CrossFit Gym Confuses Fat Shaming With Advertising

You Forgot Your BullshitCrossFit Logan Martin in Pell City, Alabama has put up a sign that says “Tired of being fat and ugly? Just be ugly.” When people pointed out that being in the business of appearance-based shaming is not a great look for a gym (or, you know, anyone,) owner Scott White decided his best move was to tell the people who he targeted with his offensive ad how they should feel and react:

“Come in and talk to me. We’re super nice. I get along with everybody. I love everyone. We’re a Christian-based gym. And so a message of love is what we preach here. You know you can’t take yourself too seriously. Especially when it comes to a fitness journey.”

I’m not feeling the love there Scott (or the “super nice-ness”) and you’ve made it very clear how you feel about people who look like me, so the absolute last thing I’m going to do is walk into your gym to talk to people who put up this sign and then defended it. What I am feeling is that you think it’s perfectly ok to harm fat people. I’m feeling that you are likely being purposefully, aggressively obtuse. I’m feeling like it’s ridiculous to try to defend appearance-based shaming by claiming a “christian” identity. I mean, what’s next – selling WWJFS (Who Would Jesus Fat Shame) bracelets?

While obviously nobody of any size is obligated to participate in fitness (and participating doesn’t make someone better than those who don’t) the truth is that fitness culture can be incredibly unwelcoming to fat people, and then our thin-obsessed society turns around and blames and shames fat people for not engaging in fitness culture. Here is a place that is supposed to be about gaining fitness that, instead, is shaming fat people for how they look (and before somebody tries to claim otherwise, suggesting that fat people should want to look different than we do now is absolutely shaming people for how they look,) and suggesting that fat people should join CrossFit not to gain fitness, but so they aren’t the subject of shaming (like the kind of shaming the gym is doing with this sign.) Obviously, that’s total crap and what this gym is trying to do is profit from appearance-based stigma, and thus, they can bite me.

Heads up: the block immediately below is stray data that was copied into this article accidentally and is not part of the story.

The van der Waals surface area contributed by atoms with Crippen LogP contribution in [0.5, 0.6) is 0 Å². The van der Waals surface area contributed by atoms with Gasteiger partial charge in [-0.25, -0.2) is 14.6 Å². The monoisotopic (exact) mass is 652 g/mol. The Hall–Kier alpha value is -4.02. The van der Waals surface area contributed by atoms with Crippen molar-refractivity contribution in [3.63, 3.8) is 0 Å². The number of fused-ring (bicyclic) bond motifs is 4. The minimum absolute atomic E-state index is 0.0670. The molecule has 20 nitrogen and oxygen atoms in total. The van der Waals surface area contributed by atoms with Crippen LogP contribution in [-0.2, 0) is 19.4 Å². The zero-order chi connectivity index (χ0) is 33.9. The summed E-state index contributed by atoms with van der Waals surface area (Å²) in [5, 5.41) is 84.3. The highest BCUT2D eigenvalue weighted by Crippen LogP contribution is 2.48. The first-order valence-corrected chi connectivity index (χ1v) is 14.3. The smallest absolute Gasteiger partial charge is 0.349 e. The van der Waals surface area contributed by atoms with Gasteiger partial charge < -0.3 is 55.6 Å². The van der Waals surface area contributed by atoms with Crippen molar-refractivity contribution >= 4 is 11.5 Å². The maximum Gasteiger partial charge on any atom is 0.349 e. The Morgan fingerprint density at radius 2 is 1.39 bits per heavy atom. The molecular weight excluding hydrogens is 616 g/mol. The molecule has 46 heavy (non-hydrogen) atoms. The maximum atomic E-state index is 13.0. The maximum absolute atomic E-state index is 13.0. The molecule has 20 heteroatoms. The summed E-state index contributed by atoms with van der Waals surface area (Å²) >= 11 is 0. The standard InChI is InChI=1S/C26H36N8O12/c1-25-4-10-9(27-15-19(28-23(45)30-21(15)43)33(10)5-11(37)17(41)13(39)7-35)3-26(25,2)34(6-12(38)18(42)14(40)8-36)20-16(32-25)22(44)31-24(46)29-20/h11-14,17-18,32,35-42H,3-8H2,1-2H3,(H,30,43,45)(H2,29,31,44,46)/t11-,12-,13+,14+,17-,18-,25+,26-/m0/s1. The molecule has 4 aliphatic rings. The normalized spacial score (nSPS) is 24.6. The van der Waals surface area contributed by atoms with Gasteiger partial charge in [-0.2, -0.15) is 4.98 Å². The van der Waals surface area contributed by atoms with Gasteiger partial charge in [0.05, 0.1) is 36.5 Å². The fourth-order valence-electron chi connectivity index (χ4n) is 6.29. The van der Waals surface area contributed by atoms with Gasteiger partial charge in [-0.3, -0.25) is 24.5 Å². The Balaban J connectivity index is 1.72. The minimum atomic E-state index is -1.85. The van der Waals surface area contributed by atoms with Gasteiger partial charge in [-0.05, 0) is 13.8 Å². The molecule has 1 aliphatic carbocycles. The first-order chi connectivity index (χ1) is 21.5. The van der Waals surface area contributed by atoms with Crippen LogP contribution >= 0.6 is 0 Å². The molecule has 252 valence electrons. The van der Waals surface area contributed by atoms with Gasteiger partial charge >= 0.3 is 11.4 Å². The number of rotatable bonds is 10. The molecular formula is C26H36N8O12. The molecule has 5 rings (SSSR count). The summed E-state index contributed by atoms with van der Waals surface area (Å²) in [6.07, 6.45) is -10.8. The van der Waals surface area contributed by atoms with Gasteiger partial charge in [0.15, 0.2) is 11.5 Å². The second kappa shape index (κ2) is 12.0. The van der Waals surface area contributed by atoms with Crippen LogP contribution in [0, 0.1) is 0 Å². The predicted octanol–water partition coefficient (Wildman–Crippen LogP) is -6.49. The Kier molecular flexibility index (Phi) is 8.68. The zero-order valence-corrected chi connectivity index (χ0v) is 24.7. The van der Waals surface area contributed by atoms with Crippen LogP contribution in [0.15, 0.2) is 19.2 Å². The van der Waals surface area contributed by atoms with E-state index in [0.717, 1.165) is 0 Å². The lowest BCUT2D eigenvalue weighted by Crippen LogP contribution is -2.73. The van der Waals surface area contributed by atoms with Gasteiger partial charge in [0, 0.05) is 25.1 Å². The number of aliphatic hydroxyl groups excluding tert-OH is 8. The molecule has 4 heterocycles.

I also want to point out the all-too-common practice of someone who isn’t in a marginalized group making a “joke” at that group’s expense, and then trying to make themselves the arbiter of how the people they are oppressing should react – and the “correct” reaction always seems to be to calm down and learn to “take a joke.” I don’t think the problem is that marginalized populations can’t “take a joke,” I think the problem is that we live in a society that is comfortable telling groups of marginalized people that they need to “toughen up” and become better at being stigmatized and made fun of without complaint, so that other people can laugh at their expense without having to feel badly or have their bullying behavior pointed out. Oppressive behavior is not ok just because some people think it’s funny.